A power supply, when suddenly turned off, bleeds voltage slowly. Attached electronics experience a gradual voltage decline from 5V to 3.3V and eventually to zero. The problem is that microcontrollers and microprocessors don’t know how to behave with under-voltage. Their behavior and flash memory integrity is not defined. Flash memory can even be erased. Here I outline my attempts to achieve an efficient logic-level power supply.
Given a cluster computing rig of twenty-eight processors, each can have either a USB 2.0 or microSD local flash storage. Which type of flash and maker is the fastest? Make the wrong choice and the cluster is painfully slow. Not all microSD cards or USB drives are made the same, and interestingly random read and write speeds vary wildly. Here I test several storage configurations with striking benchmark results.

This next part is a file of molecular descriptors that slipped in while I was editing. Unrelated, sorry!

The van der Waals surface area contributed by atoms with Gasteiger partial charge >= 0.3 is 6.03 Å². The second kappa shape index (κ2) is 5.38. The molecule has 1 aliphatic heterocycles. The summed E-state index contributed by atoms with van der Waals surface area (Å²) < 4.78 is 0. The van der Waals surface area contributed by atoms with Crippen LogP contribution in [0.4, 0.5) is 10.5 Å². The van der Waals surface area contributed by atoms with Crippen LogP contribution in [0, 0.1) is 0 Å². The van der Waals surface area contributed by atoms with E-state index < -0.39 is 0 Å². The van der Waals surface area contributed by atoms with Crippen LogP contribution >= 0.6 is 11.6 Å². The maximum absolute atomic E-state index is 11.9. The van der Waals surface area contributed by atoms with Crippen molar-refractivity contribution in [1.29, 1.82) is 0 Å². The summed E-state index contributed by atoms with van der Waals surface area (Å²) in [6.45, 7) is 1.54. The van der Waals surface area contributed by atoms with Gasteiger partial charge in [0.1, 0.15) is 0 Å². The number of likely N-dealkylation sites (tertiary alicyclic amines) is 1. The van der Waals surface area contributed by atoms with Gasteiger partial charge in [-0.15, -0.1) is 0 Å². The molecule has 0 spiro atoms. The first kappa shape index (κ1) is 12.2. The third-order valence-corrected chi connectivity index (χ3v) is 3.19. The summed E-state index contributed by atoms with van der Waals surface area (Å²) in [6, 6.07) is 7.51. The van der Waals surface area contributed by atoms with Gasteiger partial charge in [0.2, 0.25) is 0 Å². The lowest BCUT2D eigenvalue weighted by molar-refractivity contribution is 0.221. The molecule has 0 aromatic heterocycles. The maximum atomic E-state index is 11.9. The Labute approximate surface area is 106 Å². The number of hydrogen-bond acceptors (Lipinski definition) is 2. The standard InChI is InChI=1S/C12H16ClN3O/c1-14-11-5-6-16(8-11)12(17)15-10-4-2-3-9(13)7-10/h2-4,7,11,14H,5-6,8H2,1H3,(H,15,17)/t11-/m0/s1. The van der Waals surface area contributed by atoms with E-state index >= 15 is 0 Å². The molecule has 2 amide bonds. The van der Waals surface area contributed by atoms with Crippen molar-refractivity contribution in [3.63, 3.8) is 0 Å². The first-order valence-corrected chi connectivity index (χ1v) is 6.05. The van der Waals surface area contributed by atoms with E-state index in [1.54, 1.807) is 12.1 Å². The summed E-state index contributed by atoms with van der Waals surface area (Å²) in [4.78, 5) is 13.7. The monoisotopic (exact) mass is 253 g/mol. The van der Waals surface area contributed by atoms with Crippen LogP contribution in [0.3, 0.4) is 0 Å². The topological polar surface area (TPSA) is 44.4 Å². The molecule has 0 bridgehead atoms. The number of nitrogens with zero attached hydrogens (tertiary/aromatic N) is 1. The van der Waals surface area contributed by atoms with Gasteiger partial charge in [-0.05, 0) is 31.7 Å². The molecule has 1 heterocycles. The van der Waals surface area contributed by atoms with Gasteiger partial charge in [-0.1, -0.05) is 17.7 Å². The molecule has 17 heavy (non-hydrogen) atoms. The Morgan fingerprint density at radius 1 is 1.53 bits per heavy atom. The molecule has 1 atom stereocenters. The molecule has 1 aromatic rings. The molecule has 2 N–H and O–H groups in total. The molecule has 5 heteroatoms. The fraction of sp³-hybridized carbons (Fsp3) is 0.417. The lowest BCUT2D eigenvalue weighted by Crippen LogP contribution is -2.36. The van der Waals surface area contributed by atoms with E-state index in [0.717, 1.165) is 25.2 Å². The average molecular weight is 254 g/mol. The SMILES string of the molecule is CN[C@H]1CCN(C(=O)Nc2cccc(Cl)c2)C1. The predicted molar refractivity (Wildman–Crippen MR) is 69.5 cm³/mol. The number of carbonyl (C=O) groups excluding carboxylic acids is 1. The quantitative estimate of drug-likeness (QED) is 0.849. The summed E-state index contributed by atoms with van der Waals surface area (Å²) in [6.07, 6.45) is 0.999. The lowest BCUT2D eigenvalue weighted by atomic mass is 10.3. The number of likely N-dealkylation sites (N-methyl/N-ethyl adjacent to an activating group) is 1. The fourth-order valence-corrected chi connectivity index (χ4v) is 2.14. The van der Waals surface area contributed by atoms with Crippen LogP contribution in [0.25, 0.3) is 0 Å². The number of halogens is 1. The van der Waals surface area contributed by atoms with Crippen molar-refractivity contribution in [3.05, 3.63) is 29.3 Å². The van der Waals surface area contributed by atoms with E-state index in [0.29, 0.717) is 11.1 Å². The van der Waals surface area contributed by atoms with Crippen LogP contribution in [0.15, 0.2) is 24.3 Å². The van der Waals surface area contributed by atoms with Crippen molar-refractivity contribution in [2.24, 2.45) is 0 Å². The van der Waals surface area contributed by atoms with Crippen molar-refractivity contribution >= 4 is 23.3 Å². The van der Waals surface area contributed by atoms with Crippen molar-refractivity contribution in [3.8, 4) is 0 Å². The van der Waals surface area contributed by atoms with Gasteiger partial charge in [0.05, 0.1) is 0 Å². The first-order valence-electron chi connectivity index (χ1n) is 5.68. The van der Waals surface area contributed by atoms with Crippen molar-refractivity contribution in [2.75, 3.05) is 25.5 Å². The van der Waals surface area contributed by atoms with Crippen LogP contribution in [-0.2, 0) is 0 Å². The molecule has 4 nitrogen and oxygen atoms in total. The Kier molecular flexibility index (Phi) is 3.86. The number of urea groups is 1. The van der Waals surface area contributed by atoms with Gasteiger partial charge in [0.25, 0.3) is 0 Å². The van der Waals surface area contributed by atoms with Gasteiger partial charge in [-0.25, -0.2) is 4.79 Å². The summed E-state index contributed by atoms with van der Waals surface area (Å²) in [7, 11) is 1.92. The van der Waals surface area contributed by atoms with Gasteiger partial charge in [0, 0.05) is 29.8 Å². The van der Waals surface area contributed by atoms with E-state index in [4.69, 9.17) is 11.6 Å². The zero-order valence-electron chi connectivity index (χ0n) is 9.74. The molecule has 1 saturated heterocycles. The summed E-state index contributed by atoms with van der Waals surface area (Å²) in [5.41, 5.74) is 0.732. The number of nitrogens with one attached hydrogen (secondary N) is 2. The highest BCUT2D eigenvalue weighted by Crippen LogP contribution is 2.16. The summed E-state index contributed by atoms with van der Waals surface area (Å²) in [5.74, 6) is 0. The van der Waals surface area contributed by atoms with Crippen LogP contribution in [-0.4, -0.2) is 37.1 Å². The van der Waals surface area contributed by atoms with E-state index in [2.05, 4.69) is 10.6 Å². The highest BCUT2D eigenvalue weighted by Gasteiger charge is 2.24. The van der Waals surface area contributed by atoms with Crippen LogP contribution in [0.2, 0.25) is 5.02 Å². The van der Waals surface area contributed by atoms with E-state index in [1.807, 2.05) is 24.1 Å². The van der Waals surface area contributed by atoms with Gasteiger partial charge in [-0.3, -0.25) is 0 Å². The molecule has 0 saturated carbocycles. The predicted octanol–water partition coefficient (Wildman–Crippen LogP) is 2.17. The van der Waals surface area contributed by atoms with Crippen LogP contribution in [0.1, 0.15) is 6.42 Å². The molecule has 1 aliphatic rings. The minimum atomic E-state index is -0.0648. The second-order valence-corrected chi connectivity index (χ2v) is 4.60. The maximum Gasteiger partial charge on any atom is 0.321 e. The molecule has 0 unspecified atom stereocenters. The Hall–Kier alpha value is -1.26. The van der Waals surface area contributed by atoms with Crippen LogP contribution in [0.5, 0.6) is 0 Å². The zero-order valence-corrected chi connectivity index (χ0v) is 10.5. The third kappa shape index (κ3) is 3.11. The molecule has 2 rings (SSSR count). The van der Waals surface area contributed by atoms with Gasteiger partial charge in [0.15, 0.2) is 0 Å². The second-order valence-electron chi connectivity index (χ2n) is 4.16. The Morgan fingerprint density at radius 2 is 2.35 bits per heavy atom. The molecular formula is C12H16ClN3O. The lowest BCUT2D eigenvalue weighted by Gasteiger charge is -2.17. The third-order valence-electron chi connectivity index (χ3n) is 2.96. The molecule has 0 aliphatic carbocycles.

Let’s build a 112-core 1.2GHz A53 cluster with 56GB of DDR3 RAM and 584GiB of high-availability distributed file storage, running at most 200W. The goal is to use cluster computing to perform fast Apache Spark operations on Big Data, and all on-prem for a fraction of what cloud computing costs.